There are those among us—flamboyant, extroverted souls—for whom marketing and self-projection and sharing is, beyond all shadow of a doubt, a real knack. Certainly, it’s something that seems to be paramount for the modern age of communication, even amongst publishers eyeballing potential writers.
I am not one of those people. I have never had that privilege.
Sorry, potential publishers.
In regards to those I meet and bond with, I make a fierce, dedicated connection. If it’s in my power, I would do it for them. Yet I do not connect easily. I wrap myself in thick cloaks and try to go through life covered up, lest someone see something they don’t like. I can ask questions and assail political and fantastic intrigue with abandon; turn the question around on me, and I introvert hard.
In that way, I may be a writer in a world which prefers bards.
This may also be why I’m the rogue of most adventures. I do my best work in the shadows.
Which is a problem, because stories unite mankind.
When I was just starting out as a journalist, I remember one of my first editors told me a fun fact about local journalism.
“Honestly, we could kill the headlines, kill the articles, and most people wouldn’t mind,” he said. “So long as you have the obituaries and the sports and the puzzles, people will keep coming back for more.”
All of human existence is based on interaction, on the notion of society—finding ways to work together. Some cave person somewhere woke up one morning and went, “Bloody hell, I’ve been living next to that fellow down the mountain for 10 years; he could have figured out the means to ride sabretooth tigers, and I would never know.”
Stories make people more real to us. They break down fear and hate and grow empathy. The person sitting in the coffee shop reading about the 80-year-old former air force pilot in town who died this week isn’t doing it because he’s plotting out which zombies might be best for his necromantic army—he’s reading the story of someone he never got to know in life, learning of the wife and children left behind, the opportunities for other human interactions and adventures yet to be told.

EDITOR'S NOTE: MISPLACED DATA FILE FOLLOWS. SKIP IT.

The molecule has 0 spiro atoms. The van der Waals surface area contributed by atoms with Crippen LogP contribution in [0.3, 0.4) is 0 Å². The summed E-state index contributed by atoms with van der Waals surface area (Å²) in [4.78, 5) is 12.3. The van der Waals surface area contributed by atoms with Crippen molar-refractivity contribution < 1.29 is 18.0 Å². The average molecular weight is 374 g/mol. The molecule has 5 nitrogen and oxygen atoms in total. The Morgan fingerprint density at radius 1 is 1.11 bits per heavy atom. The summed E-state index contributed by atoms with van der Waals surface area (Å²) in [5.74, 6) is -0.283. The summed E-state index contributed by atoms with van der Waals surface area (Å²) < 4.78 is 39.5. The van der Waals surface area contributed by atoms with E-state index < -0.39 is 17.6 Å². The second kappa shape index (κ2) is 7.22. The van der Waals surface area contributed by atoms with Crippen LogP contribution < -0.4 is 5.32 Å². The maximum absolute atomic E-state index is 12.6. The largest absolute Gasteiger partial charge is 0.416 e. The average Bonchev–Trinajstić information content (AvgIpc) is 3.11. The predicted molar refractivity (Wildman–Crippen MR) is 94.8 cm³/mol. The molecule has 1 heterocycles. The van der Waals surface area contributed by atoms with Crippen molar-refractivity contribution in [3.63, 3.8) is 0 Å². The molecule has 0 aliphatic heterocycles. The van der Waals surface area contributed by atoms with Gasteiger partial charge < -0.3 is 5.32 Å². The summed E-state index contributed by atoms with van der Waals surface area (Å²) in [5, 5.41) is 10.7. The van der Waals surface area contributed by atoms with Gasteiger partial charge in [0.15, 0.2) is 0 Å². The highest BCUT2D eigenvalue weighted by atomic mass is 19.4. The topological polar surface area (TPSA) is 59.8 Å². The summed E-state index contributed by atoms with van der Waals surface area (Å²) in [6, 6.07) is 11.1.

Of course, it’s harder for a story to be heard when you’ve no audience at hand, isn’t it?
Apathy breeds discontent. It breeds fear. We don’t try because we’re afraid of what might happen. We’re afraid of what people might say. Somehow, the stigma of trying and failing has become worse than doing nothing at all—no matter how dependent we are on the outcome.
In my case, the whole matter isn’t helped by a severe clinical case of depression (which, like so many other personal details, I don’t talk about all that much publicly). I expect the world to have struggle. We all should. But my own mind struggles with me—it plays up the bad and laughs in the face of logic.
Of course it’s bad, it’ll say. No one cares. But it could certainly be worse…
And when people ask, that little voice is right there to remind me of the people who turned away because they were sickened by that hurt and weakness, and tell me it’s better to suffer in silence than be true. “I’m in pain” becomes “I’m fine,” and I become complacent in my own destruction.
Some rogue, setting off my own traps.
In a way, it’s the same with writing. You get what I put out there, what you see—not necessarily what is. Thus, for many writers, for performers, for the lot, it can all appear so effortless.
It’s not easy. Not for me. Not for a lot of people. There are days nothing more than sheer necessity allow me the strength to muscle out of bed. This past month, in the wake of the disastrous election, I’ve found it particularly difficult to write. Nothing comes without effort—there are whole days I spend struggling to convince myself I should exist. I feel like I’m drowning, flailing in a dire attempt to gulp one more mouthful of air.
Some days are easier, some days grueling. I try to create because it’s intrinsic to my being. The need is always there, but it is agonizing to do in the face of my own innards.
I fall down.
You don’t see that, because of that introvert tendency.
But you need to understand that I’m human. The same as the person on the other side of that counter, as the child sulking in the corner of the playground, as you. I’m over here trying to tell myself this doesn’t make me weak.
It just means I need to be better about accepting and fessing up to my human failings. If that doesn’t make me the most desirable catch economically, well…
I’m just going to have to keep fighting through the terror and doubt to keep on living anyways.